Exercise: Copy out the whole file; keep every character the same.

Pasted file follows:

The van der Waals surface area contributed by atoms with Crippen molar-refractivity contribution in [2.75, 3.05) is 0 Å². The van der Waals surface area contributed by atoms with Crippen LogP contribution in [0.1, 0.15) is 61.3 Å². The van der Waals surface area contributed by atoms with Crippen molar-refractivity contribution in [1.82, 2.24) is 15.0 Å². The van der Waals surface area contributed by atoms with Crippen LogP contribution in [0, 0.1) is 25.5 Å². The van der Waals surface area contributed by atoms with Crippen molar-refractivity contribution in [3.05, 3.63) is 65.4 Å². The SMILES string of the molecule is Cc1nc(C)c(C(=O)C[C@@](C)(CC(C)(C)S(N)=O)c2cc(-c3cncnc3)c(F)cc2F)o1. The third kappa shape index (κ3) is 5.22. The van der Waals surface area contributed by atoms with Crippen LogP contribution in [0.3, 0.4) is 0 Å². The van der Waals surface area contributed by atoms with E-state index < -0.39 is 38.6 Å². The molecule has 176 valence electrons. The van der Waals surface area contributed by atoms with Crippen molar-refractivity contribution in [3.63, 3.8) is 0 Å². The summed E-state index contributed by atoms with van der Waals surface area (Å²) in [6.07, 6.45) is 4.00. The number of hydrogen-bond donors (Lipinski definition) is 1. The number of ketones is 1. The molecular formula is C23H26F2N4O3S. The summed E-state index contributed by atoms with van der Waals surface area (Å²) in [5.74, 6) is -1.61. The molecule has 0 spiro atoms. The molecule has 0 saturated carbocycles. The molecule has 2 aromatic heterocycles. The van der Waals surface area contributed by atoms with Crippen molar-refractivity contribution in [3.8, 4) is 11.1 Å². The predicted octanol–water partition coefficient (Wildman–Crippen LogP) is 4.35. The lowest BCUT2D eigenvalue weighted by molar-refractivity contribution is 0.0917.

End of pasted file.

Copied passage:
The van der Waals surface area contributed by atoms with Crippen molar-refractivity contribution in [2.75, 3.05) is 0 Å². The van der Waals surface area contributed by atoms with Crippen LogP contribution in [0.1, 0.15) is 61.3 Å². The van der Waals surface area contributed by atoms with Crippen molar-refractivity contribution in [1.82, 2.24) is 15.0 Å². The van der Waals surface area contributed by atoms with Crippen LogP contribution in [0, 0.1) is 25.5 Å². The van der Waals surface area contributed by atoms with Crippen molar-refractivity contribution in [3.05, 3.63) is 65.4 Å². The SMILES string of the molecule is Cc1nc(C)c(C(=O)C[C@@](C)(CC(C)(C)S(N)=O)c2cc(-c3cncnc3)c(F)cc2F)o1. The third kappa shape index (κ3) is 5.22. The van der Waals surface area contributed by atoms with Crippen LogP contribution in [0.3, 0.4) is 0 Å². The van der Waals surface area contributed by atoms with E-state index < -0.39 is 38.6 Å². The molecule has 176 valence electrons. The van der Waals surface area contributed by atoms with Crippen molar-refractivity contribution in [3.63, 3.8) is 0 Å². The summed E-state index contributed by atoms with van der Waals surface area (Å²) in [6.07, 6.45) is 4.00. The number of hydrogen-bond donors (Lipinski definition) is 1. The number of ketones is 1. The molecular formula is C23H26F2N4O3S. The summed E-state index contributed by atoms with van der Waals surface area (Å²) in [5.74, 6) is -1.61. The molecule has 0 spiro atoms. The molecule has 0 saturated carbocycles. The molecule has 2 aromatic heterocycles. The van der Waals surface area contributed by atoms with Crippen molar-refractivity contribution in [3.8, 4) is 11.1 Å². The predicted octanol–water partition coefficient (Wildman–Crippen LogP) is 4.35. The lowest BCUT2D eigenvalue weighted by molar-refractivity contribution is 0.0917.